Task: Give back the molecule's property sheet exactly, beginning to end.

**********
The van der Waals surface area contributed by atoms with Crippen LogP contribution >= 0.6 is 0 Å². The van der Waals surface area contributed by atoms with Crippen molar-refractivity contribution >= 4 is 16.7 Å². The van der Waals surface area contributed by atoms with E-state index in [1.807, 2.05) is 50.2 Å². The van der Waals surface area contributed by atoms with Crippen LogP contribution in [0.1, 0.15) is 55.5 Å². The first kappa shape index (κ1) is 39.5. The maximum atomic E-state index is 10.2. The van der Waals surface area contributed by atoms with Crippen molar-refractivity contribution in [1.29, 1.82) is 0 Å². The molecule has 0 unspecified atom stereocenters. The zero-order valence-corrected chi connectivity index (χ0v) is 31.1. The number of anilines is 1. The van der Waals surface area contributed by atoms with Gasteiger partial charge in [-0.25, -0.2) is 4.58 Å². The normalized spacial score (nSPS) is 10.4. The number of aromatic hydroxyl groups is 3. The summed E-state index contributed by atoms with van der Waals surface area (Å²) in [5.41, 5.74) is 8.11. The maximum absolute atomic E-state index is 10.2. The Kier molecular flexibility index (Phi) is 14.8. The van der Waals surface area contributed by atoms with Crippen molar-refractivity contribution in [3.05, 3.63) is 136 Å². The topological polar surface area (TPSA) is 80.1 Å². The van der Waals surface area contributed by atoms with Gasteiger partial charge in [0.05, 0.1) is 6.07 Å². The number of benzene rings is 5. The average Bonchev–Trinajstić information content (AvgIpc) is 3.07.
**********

The van der Waals surface area contributed by atoms with Crippen LogP contribution >= 0.6 is 0 Å². The van der Waals surface area contributed by atoms with Crippen molar-refractivity contribution >= 4 is 16.7 Å². The van der Waals surface area contributed by atoms with E-state index in [1.807, 2.05) is 50.2 Å². The van der Waals surface area contributed by atoms with Crippen LogP contribution in [0.1, 0.15) is 55.5 Å². The first kappa shape index (κ1) is 39.5. The maximum atomic E-state index is 10.2. The van der Waals surface area contributed by atoms with Crippen molar-refractivity contribution in [1.29, 1.82) is 0 Å². The molecule has 0 unspecified atom stereocenters. The zero-order valence-corrected chi connectivity index (χ0v) is 31.1. The number of anilines is 1. The van der Waals surface area contributed by atoms with Gasteiger partial charge in [-0.25, -0.2) is 4.58 Å². The normalized spacial score (nSPS) is 10.4. The number of aromatic hydroxyl groups is 3. The summed E-state index contributed by atoms with van der Waals surface area (Å²) in [5.41, 5.74) is 8.11. The maximum absolute atomic E-state index is 10.2. The Kier molecular flexibility index (Phi) is 14.8. The van der Waals surface area contributed by atoms with Crippen molar-refractivity contribution in [3.05, 3.63) is 136 Å². The topological polar surface area (TPSA) is 80.1 Å². The van der Waals surface area contributed by atoms with Gasteiger partial charge in [0.05, 0.1) is 6.07 Å². The number of benzene rings is 5. The average Bonchev–Trinajstić information content (AvgIpc) is 3.07.